Welcome to the SunSafe Cornwall Website!
June 2014: Have you seen something in the news about Sun Cream recently? - click here for a link to advice and information from Cancer Research UK
and remember, always use sun cream in combination with other sun protection measures such as: clothing, shade, a hat and sun glasses.
Download the SunSafe Cornwall 'app'
Enjoy the Sunshine!
In the UK there has long been a view that a bit of colour is both healthy and attractive, although new statistics may prove otherwise.
Skin cancers are becoming extremely common. Over 84,500 non-melanoma skin cancers (NMSC) were registered in the UK in 2007 but registration is known to be incomplete. It is estimated that each year at least 100,000 cases of NMSC are diagnosed.
The life time risk of developing malignant melanoma for men has been estimated to be1 in 91and 1 in 77 for women in the UK. (Cancer Research UK)
Over the last thirty years in the UK, the incidence of malignant melanoma has increased more than for any other common cancer. Male rates of skin cancer have increased more than five times from around 2.7 in 1978 to 14.6 in 2007, while the female rates have more than tripled from 4.5 to 15.4 over the same period in Great Britain (Cancer Research UK). A sign that not all is well in the fight against skin cancer.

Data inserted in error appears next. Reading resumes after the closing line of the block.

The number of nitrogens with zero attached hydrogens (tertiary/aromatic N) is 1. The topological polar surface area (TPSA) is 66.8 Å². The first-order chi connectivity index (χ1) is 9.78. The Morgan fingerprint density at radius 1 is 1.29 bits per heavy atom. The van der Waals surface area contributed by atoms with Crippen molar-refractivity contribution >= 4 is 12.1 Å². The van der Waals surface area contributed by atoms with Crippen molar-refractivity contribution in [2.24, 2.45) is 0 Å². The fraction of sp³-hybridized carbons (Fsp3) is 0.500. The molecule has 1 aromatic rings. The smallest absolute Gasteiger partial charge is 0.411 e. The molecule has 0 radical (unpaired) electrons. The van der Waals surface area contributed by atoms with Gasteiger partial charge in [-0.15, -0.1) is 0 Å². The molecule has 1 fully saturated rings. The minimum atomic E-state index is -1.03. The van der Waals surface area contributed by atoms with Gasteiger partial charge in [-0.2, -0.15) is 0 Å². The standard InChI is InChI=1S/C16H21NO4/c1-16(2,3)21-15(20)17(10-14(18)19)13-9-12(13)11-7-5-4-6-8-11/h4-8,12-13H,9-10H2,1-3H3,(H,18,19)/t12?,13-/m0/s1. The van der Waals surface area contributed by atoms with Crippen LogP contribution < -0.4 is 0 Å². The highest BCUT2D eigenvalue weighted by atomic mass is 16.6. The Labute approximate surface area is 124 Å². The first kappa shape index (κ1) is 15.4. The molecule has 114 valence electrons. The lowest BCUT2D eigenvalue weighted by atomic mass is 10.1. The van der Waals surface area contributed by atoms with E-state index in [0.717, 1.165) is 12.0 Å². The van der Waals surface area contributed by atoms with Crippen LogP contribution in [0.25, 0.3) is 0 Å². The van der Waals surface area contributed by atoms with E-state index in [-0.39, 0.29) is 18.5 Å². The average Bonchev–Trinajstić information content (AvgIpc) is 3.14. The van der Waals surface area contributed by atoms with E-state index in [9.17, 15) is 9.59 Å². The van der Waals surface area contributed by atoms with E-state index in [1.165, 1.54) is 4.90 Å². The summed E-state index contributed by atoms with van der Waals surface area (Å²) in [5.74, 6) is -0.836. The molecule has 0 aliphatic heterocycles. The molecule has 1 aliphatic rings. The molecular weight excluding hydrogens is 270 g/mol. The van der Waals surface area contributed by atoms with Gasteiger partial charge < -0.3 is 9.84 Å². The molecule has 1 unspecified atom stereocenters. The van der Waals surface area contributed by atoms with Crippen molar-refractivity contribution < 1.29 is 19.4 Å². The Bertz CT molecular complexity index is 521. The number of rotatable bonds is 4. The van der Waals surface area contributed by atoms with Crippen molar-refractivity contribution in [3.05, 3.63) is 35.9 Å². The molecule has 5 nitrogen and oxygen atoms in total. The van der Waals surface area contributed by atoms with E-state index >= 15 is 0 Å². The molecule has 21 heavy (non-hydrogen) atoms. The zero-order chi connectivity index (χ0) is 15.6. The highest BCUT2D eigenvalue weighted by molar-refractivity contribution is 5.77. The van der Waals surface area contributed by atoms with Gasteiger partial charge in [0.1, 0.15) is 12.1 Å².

Such a high rate of skin cancer in the UK may be attributable to a number of things: attitude, environmental changes (Ultra violet levels), idolising celebrities and love of the outdoors.
The SunSafe message seems to be getting through reasonably well in Cornwall and the Isles Of Scilly, but there is still evidence that many UK residents don't use effective sun-protection aids.
Those who work outdoors, such as labourers, life guards, farmers, postal workers etc. are more likely to develop skin cancer, according to the National Occupational Health and Safety Commission. Also, people with fair skin are at a much higher risk of developing a skin cancer as opposed to those with darker skin.
Skin cancer is caused predominantly by rays from the sun. Ultraviolet radiation (UVR) beats down on the skin to alter the DNA of a skin cell.
Doctors suggest that you check your skin at least once a year for any signs of burgeoning sun spots. The things to look out for include a freckle, mole or spot that appears different to those around it. If a spot changes colour, shape, size or moves position over a number of weeks or months then please seek expert medical advice immediately.
The best cure for skin cancer is prevention. And when you think about it, it's really not that hard. Being lazy can be fun, but is it worth the risk?